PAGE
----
Three of the UK’s “big four” supermarkets have been accused of exploiting drivers by raising fuel prices by as much three times as much as necessary.
Sainsbury’s increased prices by just over 2p per litre in December, while Tesco and Morrisons raised costs by more than 3p despite the wholesale cost of fuel only rising by around a penny.
Only Asda, which added around 1.5p to its prices matched the wholesale increase.
The RAC’s fuel spokesman Simon Williams said that the supermarkets appeared to be trying to protect themselves from a possible drop in income during the latest lockdown.
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December’s increases pushed the average price of unleaded petrol to 116.46p per litre and diesel to 120p per litre. According to the RAC Fuel Watch calculations, the wholesale price changes should have seen drivers paying 113p for petrol and 118 for diesel.
Asda was selling both the cheapest supermarket petrol and diesel at the close of December. A litre of unleaded cost 110.11p a litre and diesel 113.4p. Sainsbury’s was 1.5p dearer for petrol and 1.38p for diesel. Despite this, filling up at a supermarket is still 4p a litre cheaper for unleaded and nearly 4.5p for diesel than at other retailers.
Mr Williams said: “It’s very disappointing to see some of our biggest fuel retailers putting up their prices over and above the increases seen on the wholesale market. There’s a definite feeling that they have been trying to protect themselves for what was to come in terms of further coronavirus restrictions.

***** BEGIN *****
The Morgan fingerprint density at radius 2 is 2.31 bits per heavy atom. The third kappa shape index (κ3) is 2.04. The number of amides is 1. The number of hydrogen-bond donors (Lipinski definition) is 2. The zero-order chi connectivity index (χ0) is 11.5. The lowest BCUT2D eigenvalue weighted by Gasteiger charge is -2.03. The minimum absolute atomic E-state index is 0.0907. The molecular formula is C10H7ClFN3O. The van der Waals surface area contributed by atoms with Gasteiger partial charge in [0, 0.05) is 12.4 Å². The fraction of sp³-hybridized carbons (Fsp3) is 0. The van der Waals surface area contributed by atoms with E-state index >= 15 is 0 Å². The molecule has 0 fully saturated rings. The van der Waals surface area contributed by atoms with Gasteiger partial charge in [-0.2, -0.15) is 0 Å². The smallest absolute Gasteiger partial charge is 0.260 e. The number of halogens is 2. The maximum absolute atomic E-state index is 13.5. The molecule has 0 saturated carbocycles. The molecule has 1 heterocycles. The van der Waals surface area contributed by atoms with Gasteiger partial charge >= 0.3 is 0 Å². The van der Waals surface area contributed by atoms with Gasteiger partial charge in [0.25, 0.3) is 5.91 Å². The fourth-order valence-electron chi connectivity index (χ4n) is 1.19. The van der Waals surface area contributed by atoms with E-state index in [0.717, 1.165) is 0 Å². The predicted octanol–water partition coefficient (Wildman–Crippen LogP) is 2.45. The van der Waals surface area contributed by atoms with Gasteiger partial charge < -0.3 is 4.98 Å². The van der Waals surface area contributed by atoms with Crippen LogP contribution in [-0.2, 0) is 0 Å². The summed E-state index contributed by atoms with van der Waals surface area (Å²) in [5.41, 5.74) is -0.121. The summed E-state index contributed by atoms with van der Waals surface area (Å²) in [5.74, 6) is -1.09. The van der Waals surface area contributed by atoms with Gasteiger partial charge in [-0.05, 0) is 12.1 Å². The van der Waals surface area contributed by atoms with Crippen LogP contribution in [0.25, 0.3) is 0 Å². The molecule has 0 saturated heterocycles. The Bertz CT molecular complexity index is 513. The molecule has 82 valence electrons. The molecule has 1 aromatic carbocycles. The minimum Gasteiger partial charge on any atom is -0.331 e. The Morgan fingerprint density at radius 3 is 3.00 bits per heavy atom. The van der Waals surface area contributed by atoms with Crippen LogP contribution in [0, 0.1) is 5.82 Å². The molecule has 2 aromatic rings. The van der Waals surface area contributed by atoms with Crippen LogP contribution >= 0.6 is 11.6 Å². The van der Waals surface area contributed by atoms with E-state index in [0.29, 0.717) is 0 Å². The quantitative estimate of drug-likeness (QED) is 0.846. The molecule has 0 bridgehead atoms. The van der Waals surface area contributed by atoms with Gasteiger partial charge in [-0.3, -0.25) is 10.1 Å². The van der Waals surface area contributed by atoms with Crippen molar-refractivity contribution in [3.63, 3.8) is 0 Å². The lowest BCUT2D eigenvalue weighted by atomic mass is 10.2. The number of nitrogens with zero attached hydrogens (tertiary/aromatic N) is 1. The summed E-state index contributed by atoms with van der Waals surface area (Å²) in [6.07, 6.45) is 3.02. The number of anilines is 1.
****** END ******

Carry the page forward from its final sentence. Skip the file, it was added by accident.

“While wholesale prices went up very slightly in December our data shows there should be scope to lower forecourt prices rather than put them up. Retailers will no doubt argue that the pandemic is leading to drivers filling up far less so their ‘per litre’ profits are considerably down, and Monday’s announcement of another lockdown will be treated as justification for their decision not to pass savings on at the pumps. Unfortunately, those who still need to fill up regularly are having to pay more than they should be as, by our calculations, both fuels should actually come down by 3p a litre in the next fortnight.”
Mr Williams predicted that when lockdown restrictions lift, prices are likely to increase further. He said: “As and when life begins to become more normal as a result of the Covid vaccination programme the price we pay for fuel will inevitably go back up again. A year ago, a litre of unleaded set drivers back 127p and diesel 132p, which is 10p and 12p cheaper, respectively, than today.”